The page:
East Berlin Diary

Peter Pulzer

The man in the S-Bahn was disappointed by the way the election campaign was going. He had hoped that for the first time in his life he would be offered a rational debate on the issues of the day; that the different parties and politicians would declare their principles and their policies, as in a well-ordered marketplace. Instead they merely slanged and denounced each other. And yet I thought he had acquired the first prerequisite for a functioning democracy: scepticism.

The taxi driver had plenty of that. Promises, promises, he said, a menu without prices. He was sceptical on minor matters, too. ‘It won’t be called that much longer,’ he said, referring to the street-signs on the broad avenue leading into Leipzig. It was called the Street of German-Soviet Friendship. Our destination was the Karl Marx Platz, that windy open space, walled in by Sixties systems buildings, made famous by the Monday-night vigils that toppled the regime, where Chancellor Kohl was to address his last great rally of the GDR’s election campaign. The posters coyly announced the location as ‘der Platz vor der Oper’ – the square in front of the opera – the limbo of nomenclature symbolising the suspended animation of the whole country. Five months earlier, that very square teetered on the brink of becoming Europe’s Tiananmen. A month later, the Berlin Wall was breached. And yet a year ago every expert in West or East Germany would have told you that the country was shrouded in the peace of the graveyard.

‘Why did it happen? And why did it happen so quickly?’ asks Timothy Garton Ash in his splendid new We the people.[*] I merely jib at the ‘and’, for it is evident now that the rulers of the GDR were right when they asserted that orthodox Marxism-Leninism was the sole raison d’être of ‘the first workers’ and peasants’ state on German soil’. Once ‘it’ happened, it was going to happen very quickly, all the way. I say this is evident now, for at the time there was an alternative programme, with three sets of actors: a small, courageous dissident movement, numbering some two to three thousand, a rapidly swelling mass of the discontented and a panic-stricken Party leadership. All three were necessary for the course events took, but one of them was decisive on two occasions, both during the demonstrations of October and November and on polling day, 18 March – namely, the mass of the discontented.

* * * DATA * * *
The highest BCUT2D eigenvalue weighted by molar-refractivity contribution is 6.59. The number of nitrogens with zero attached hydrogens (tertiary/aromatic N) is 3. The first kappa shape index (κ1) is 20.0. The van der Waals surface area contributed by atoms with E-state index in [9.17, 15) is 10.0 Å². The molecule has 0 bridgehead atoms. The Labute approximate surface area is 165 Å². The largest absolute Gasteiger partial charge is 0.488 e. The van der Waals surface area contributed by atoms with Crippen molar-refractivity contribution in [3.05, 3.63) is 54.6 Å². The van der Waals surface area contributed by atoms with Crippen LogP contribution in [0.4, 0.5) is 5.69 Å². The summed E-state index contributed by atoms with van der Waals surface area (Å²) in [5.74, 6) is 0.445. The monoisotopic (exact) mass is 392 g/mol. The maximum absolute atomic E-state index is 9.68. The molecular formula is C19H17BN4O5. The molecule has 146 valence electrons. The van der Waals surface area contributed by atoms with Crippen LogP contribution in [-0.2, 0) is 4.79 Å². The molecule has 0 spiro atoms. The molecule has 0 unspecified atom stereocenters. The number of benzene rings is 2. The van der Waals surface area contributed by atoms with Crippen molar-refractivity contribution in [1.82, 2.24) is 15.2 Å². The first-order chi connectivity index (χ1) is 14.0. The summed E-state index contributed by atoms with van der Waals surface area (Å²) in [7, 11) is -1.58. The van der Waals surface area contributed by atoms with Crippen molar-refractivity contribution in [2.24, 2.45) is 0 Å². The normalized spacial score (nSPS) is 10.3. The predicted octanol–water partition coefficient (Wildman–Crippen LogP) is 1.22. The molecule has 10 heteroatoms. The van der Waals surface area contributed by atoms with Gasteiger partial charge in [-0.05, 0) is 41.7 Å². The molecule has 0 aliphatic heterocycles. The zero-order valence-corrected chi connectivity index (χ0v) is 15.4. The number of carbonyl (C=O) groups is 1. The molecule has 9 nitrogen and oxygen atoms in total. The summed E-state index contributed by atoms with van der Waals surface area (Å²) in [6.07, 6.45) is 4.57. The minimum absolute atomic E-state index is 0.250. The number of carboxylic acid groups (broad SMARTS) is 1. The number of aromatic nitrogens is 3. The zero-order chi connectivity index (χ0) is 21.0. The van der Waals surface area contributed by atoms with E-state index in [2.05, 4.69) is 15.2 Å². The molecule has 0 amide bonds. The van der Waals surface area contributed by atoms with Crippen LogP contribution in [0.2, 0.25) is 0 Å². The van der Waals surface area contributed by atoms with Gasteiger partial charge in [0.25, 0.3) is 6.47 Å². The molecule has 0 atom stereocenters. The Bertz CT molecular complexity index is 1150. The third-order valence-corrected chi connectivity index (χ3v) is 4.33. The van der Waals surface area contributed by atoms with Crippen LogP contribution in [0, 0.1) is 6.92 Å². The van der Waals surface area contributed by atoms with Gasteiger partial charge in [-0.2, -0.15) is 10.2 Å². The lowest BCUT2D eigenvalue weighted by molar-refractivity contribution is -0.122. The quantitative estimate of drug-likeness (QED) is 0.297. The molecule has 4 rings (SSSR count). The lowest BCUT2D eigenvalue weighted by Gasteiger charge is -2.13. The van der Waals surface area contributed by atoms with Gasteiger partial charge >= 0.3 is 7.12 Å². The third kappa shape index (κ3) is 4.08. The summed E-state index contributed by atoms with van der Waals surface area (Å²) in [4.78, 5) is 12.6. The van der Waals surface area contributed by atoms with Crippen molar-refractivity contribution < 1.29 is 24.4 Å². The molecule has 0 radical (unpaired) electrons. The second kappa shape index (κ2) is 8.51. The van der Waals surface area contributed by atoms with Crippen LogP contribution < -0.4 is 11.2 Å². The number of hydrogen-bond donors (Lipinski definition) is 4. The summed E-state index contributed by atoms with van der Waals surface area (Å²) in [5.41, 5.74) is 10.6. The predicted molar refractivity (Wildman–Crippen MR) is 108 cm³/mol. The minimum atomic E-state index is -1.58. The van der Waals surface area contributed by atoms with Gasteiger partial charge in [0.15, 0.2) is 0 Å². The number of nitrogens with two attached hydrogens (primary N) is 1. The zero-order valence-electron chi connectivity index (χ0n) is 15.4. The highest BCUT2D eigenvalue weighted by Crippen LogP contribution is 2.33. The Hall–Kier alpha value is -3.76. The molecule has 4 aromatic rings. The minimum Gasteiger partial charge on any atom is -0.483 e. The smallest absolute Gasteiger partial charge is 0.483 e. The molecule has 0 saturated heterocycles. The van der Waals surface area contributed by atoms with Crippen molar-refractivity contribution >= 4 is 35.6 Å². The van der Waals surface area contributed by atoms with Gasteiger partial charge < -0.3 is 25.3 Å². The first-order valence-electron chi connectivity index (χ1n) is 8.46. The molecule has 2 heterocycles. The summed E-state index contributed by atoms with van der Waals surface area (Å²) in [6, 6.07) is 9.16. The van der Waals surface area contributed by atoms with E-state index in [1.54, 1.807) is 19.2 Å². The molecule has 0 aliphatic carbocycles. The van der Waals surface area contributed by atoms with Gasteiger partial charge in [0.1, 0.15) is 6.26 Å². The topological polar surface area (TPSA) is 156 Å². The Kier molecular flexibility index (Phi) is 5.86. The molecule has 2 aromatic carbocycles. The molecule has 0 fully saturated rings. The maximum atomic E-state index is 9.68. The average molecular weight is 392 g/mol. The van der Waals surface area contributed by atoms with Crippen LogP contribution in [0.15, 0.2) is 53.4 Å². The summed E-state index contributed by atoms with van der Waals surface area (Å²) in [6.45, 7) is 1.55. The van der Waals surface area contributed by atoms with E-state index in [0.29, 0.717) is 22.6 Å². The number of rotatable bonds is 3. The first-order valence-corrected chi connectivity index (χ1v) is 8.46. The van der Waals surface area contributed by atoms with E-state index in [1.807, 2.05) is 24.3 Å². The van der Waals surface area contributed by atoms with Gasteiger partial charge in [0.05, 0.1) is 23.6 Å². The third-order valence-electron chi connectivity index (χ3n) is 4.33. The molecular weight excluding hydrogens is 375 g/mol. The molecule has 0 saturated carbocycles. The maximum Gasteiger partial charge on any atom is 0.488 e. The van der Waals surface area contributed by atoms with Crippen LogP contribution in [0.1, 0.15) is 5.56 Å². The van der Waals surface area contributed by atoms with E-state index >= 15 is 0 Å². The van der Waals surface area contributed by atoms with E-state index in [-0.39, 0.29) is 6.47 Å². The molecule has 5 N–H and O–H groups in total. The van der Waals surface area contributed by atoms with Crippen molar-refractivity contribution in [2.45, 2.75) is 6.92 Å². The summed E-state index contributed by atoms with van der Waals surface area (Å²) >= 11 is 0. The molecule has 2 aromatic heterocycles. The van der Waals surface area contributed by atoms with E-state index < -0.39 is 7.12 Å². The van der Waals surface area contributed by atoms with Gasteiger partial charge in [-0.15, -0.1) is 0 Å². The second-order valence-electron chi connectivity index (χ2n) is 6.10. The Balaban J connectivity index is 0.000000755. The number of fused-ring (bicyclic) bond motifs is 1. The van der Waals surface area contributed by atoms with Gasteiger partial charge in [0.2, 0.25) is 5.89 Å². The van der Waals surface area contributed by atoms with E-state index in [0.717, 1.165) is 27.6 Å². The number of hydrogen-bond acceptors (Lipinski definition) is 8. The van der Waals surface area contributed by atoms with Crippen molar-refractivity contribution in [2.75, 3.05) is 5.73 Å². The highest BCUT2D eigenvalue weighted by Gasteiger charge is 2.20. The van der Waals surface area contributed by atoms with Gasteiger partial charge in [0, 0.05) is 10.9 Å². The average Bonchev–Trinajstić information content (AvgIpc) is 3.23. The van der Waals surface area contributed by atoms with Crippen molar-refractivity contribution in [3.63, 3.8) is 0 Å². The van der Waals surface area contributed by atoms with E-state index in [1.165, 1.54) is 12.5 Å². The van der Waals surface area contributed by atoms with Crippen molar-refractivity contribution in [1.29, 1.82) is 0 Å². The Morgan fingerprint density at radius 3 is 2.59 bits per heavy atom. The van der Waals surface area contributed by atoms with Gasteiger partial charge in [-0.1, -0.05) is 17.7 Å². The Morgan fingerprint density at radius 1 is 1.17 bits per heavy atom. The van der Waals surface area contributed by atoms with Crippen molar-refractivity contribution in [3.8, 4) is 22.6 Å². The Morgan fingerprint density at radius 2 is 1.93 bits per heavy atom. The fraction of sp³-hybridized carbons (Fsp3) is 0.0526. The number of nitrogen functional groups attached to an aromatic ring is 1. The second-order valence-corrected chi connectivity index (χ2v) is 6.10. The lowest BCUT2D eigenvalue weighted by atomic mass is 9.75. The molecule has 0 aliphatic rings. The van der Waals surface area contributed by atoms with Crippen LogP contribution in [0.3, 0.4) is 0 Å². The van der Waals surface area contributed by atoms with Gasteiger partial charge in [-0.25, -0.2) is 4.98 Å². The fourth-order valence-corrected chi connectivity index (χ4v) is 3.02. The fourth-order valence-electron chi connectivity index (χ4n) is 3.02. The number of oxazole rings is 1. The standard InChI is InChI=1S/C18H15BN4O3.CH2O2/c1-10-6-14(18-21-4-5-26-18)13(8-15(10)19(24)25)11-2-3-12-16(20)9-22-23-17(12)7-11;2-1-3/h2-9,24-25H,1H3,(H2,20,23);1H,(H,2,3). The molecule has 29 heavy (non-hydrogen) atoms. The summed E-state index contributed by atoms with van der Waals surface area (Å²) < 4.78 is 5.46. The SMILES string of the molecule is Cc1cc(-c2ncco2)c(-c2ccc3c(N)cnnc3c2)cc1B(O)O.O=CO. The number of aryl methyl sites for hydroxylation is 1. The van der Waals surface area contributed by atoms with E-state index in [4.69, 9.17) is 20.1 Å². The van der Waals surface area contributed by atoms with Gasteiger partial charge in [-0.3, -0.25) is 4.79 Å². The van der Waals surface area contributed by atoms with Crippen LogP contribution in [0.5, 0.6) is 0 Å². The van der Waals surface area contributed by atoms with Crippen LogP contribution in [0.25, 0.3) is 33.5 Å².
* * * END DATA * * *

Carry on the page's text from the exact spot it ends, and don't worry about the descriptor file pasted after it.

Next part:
What did they want? They wanted what all revolutionaries want. ‘Under the concerted assault of the modern debunking sciences, psychology and sociology, nothing indeed has seemed to be more safely buried than the concept of freedom,’ Hannah Arendt has written. ‘Crucial to the understanding of revolutions in the modern age is that the idea of freedom and the experience of a new beginning should coincide.’ In that sense it was a true revolution. Revolutions, Arendt argues, produce spontaneous forms of action; they are demands for participation, not representation. They are, in one form or another, soviets. But their ‘fatal mistake has always been that they themselves did not distinguish clearly between participation in public affairs and administration or management of things in the public interest.’

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[*] We the People: The Revolutions of ’89 witnessed in Warsaw, Budapest, Berlin and Prague by Timothy Garton Ash (Granta, 156 pp., £4.99, March, 0 14 01423 9).